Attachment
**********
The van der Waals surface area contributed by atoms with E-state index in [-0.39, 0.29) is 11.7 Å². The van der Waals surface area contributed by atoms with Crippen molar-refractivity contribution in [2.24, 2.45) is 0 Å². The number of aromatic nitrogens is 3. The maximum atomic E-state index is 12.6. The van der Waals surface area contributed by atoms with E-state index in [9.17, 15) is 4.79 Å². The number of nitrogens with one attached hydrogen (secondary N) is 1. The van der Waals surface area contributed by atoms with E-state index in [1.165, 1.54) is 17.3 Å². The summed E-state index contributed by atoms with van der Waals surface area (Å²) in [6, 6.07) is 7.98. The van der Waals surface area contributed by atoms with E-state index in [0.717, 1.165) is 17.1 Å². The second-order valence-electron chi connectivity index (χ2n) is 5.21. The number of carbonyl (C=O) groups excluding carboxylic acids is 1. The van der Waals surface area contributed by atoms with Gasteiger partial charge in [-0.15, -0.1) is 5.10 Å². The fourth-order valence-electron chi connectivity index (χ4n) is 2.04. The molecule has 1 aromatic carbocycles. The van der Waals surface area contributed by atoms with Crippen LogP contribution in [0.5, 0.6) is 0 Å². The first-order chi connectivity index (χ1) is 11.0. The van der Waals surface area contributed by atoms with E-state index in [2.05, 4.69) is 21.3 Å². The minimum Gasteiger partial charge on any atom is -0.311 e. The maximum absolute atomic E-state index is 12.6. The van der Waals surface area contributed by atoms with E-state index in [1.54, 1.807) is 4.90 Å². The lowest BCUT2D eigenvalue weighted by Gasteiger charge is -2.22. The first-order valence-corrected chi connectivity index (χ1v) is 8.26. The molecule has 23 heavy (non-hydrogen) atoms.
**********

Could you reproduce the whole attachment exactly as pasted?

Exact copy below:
The van der Waals surface area contributed by atoms with E-state index in [-0.39, 0.29) is 11.7 Å². The van der Waals surface area contributed by atoms with Crippen molar-refractivity contribution in [2.24, 2.45) is 0 Å². The number of aromatic nitrogens is 3. The maximum atomic E-state index is 12.6. The van der Waals surface area contributed by atoms with E-state index in [9.17, 15) is 4.79 Å². The number of nitrogens with one attached hydrogen (secondary N) is 1. The van der Waals surface area contributed by atoms with E-state index in [1.165, 1.54) is 17.3 Å². The summed E-state index contributed by atoms with van der Waals surface area (Å²) in [6, 6.07) is 7.98. The van der Waals surface area contributed by atoms with E-state index in [0.717, 1.165) is 17.1 Å². The second-order valence-electron chi connectivity index (χ2n) is 5.21. The number of carbonyl (C=O) groups excluding carboxylic acids is 1. The van der Waals surface area contributed by atoms with Gasteiger partial charge in [-0.15, -0.1) is 5.10 Å². The fourth-order valence-electron chi connectivity index (χ4n) is 2.04. The molecule has 1 aromatic carbocycles. The van der Waals surface area contributed by atoms with Crippen LogP contribution in [0.5, 0.6) is 0 Å². The first-order chi connectivity index (χ1) is 11.0. The van der Waals surface area contributed by atoms with E-state index in [2.05, 4.69) is 21.3 Å². The minimum Gasteiger partial charge on any atom is -0.311 e. The maximum absolute atomic E-state index is 12.6. The van der Waals surface area contributed by atoms with E-state index in [1.54, 1.807) is 4.90 Å². The lowest BCUT2D eigenvalue weighted by Gasteiger charge is -2.22. The first-order valence-corrected chi connectivity index (χ1v) is 8.26. The molecule has 23 heavy (non-hydrogen) atoms.